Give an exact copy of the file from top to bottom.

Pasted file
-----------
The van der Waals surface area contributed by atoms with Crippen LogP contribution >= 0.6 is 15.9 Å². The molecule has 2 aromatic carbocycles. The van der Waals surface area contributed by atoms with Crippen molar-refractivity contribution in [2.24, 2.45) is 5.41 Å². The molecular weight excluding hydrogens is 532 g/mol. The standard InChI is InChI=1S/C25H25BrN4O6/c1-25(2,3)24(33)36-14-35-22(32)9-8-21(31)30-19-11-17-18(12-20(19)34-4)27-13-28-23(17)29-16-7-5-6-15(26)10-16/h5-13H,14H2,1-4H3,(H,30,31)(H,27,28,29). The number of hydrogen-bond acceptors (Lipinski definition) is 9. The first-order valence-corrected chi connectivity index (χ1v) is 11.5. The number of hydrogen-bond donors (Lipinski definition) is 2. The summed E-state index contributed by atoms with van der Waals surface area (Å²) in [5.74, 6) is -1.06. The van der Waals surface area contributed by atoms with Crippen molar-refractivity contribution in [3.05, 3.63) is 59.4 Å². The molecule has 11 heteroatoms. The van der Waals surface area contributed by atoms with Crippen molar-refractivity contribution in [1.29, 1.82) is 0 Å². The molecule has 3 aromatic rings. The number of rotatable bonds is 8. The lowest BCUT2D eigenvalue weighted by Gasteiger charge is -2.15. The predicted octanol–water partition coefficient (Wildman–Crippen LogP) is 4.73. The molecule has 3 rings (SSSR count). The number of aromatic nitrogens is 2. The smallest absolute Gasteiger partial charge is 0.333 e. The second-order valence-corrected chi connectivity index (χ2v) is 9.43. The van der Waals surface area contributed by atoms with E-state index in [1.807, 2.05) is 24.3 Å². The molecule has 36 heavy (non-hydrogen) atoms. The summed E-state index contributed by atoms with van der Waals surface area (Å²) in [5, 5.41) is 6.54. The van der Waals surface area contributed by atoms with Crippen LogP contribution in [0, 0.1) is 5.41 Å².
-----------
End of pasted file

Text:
The van der Waals surface area contributed by atoms with Crippen LogP contribution >= 0.6 is 15.9 Å². The molecule has 2 aromatic carbocycles. The van der Waals surface area contributed by atoms with Crippen molar-refractivity contribution in [2.24, 2.45) is 5.41 Å². The molecular weight excluding hydrogens is 532 g/mol. The standard InChI is InChI=1S/C25H25BrN4O6/c1-25(2,3)24(33)36-14-35-22(32)9-8-21(31)30-19-11-17-18(12-20(19)34-4)27-13-28-23(17)29-16-7-5-6-15(26)10-16/h5-13H,14H2,1-4H3,(H,30,31)(H,27,28,29). The number of hydrogen-bond acceptors (Lipinski definition) is 9. The first-order valence-corrected chi connectivity index (χ1v) is 11.5. The number of hydrogen-bond donors (Lipinski definition) is 2. The summed E-state index contributed by atoms with van der Waals surface area (Å²) in [5.74, 6) is -1.06. The van der Waals surface area contributed by atoms with Crippen molar-refractivity contribution in [3.05, 3.63) is 59.4 Å². The molecule has 11 heteroatoms. The van der Waals surface area contributed by atoms with Crippen molar-refractivity contribution in [1.29, 1.82) is 0 Å². The molecule has 3 aromatic rings. The number of rotatable bonds is 8. The lowest BCUT2D eigenvalue weighted by Gasteiger charge is -2.15. The predicted octanol–water partition coefficient (Wildman–Crippen LogP) is 4.73. The molecule has 3 rings (SSSR count). The number of aromatic nitrogens is 2. The smallest absolute Gasteiger partial charge is 0.333 e. The second-order valence-corrected chi connectivity index (χ2v) is 9.43. The van der Waals surface area contributed by atoms with E-state index in [1.807, 2.05) is 24.3 Å². The molecule has 36 heavy (non-hydrogen) atoms. The summed E-state index contributed by atoms with van der Waals surface area (Å²) in [5, 5.41) is 6.54. The van der Waals surface area contributed by atoms with Crippen LogP contribution in [0, 0.1) is 5.41 Å².